What are the biggest challenges to the spread of IR generally, and how can interventional radiologists work on combating these?

RL: Some of the biggest challenges facing the profession include misperceptions among referring physicians and hospital administrators about what interventional radiologists can do. For a long time, interventional radiologists have been viewed as technicians, but as the field has exploded into other realms of treatment across all areas of the body, other physicians continued to hold the same notions about interventional radiologists’ capabilities. Yes, we can help treat a patient’s complex condition, but we can also provide patients the full clinical spectrum that allow discussions around all treatment options. We need to ensure that other physicians understand that we can be a partner in their patients’ care. Interventional radiologists can change this by strengthening relationships with other physicians in other specialties; by demonstrating to hospital administrators the ways interventional radiologists can help generate revenue, contain costs, and provide patients high-quality care.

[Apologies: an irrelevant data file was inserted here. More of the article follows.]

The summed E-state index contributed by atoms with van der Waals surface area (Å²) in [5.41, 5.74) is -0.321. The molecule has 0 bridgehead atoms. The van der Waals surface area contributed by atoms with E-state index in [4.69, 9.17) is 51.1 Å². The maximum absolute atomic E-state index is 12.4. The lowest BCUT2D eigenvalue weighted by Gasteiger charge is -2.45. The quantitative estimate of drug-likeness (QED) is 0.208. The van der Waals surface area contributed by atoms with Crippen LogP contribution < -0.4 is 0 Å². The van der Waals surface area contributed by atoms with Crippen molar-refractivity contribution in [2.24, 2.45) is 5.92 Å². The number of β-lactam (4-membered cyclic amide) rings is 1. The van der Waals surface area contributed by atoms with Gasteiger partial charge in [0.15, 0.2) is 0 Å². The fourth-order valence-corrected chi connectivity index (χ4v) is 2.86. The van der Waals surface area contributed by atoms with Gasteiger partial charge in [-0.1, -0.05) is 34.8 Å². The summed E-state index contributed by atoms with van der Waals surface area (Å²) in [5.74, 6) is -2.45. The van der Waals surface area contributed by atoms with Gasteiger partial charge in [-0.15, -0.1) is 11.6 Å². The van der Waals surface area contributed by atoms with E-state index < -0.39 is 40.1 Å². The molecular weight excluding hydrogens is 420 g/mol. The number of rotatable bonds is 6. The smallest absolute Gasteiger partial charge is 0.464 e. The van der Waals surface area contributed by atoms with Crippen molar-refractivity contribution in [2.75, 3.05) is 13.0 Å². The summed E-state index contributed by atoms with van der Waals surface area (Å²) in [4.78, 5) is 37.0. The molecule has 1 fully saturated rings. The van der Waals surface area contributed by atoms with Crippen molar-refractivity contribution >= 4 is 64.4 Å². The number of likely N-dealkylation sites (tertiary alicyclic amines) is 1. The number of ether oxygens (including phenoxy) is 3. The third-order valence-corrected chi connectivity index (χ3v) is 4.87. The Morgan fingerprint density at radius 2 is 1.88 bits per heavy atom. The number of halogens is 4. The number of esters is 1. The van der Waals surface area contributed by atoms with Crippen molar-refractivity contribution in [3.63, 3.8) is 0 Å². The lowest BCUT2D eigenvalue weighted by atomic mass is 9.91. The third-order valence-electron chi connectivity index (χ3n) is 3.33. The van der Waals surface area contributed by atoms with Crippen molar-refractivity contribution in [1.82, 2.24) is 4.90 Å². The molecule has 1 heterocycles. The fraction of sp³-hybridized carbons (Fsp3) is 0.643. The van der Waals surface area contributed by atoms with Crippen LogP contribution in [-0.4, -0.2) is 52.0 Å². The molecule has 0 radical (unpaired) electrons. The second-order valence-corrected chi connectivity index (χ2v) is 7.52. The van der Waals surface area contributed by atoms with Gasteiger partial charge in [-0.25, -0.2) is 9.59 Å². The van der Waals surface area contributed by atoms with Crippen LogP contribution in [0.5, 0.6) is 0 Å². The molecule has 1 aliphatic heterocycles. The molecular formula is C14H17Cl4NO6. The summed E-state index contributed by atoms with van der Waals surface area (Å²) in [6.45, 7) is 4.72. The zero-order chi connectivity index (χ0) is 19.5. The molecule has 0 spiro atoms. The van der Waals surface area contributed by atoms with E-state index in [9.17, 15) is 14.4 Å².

I would also say access to IR services is a hurdle our specialty needs to overcome. In some metropolitan areas, there is an abundance of IR specialists that allow many choices for patients. But in many areas, even just a few miles outside major cities, there is a dearth of IR physicians that can address complex conditions and provide best practice treatments. Our specialty needs to identify those geographical areas, as well as improve communication of our services in those locations where there are interventional radiologists, and ensure that every patient has access to an interventional radiologist anytime.